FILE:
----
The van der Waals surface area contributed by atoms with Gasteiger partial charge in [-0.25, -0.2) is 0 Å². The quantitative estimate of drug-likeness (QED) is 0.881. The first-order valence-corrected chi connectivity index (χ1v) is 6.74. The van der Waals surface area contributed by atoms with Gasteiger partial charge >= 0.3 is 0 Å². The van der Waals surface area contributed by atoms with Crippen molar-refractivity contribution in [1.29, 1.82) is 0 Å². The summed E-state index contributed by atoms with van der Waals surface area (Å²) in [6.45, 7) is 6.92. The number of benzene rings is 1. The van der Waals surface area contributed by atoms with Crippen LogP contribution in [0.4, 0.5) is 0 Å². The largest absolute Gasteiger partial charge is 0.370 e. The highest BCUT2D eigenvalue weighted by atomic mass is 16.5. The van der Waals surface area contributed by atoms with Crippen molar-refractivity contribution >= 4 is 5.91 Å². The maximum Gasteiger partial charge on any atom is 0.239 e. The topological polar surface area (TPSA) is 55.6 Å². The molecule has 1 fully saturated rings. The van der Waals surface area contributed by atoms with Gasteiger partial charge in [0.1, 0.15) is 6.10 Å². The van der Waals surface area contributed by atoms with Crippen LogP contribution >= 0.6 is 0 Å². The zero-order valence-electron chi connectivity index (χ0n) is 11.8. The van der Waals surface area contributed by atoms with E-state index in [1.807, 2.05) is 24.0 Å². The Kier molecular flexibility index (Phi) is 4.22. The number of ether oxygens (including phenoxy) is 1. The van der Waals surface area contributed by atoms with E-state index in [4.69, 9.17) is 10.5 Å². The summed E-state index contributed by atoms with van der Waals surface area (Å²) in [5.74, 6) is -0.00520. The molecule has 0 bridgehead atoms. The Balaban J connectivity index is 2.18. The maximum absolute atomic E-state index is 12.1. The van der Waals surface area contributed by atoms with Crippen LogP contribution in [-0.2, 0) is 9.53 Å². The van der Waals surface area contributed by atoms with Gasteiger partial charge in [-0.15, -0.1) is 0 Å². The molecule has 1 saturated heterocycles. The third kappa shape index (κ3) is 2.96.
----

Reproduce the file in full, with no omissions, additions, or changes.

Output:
The van der Waals surface area contributed by atoms with Gasteiger partial charge in [-0.25, -0.2) is 0 Å². The quantitative estimate of drug-likeness (QED) is 0.881. The first-order valence-corrected chi connectivity index (χ1v) is 6.74. The van der Waals surface area contributed by atoms with Gasteiger partial charge >= 0.3 is 0 Å². The van der Waals surface area contributed by atoms with Crippen molar-refractivity contribution in [1.29, 1.82) is 0 Å². The summed E-state index contributed by atoms with van der Waals surface area (Å²) in [6.45, 7) is 6.92. The number of benzene rings is 1. The van der Waals surface area contributed by atoms with Crippen LogP contribution in [0.4, 0.5) is 0 Å². The largest absolute Gasteiger partial charge is 0.370 e. The highest BCUT2D eigenvalue weighted by atomic mass is 16.5. The van der Waals surface area contributed by atoms with Crippen molar-refractivity contribution >= 4 is 5.91 Å². The maximum Gasteiger partial charge on any atom is 0.239 e. The topological polar surface area (TPSA) is 55.6 Å². The molecule has 1 fully saturated rings. The van der Waals surface area contributed by atoms with Gasteiger partial charge in [0.1, 0.15) is 6.10 Å². The van der Waals surface area contributed by atoms with Crippen LogP contribution >= 0.6 is 0 Å². The zero-order valence-electron chi connectivity index (χ0n) is 11.8. The van der Waals surface area contributed by atoms with E-state index in [1.807, 2.05) is 24.0 Å². The Kier molecular flexibility index (Phi) is 4.22. The number of ether oxygens (including phenoxy) is 1. The van der Waals surface area contributed by atoms with E-state index in [4.69, 9.17) is 10.5 Å². The summed E-state index contributed by atoms with van der Waals surface area (Å²) in [5.74, 6) is -0.00520. The molecule has 0 bridgehead atoms. The Balaban J connectivity index is 2.18. The maximum absolute atomic E-state index is 12.1. The van der Waals surface area contributed by atoms with Crippen LogP contribution in [-0.2, 0) is 9.53 Å². The van der Waals surface area contributed by atoms with Gasteiger partial charge in [-0.15, -0.1) is 0 Å². The molecule has 1 saturated heterocycles. The third kappa shape index (κ3) is 2.96.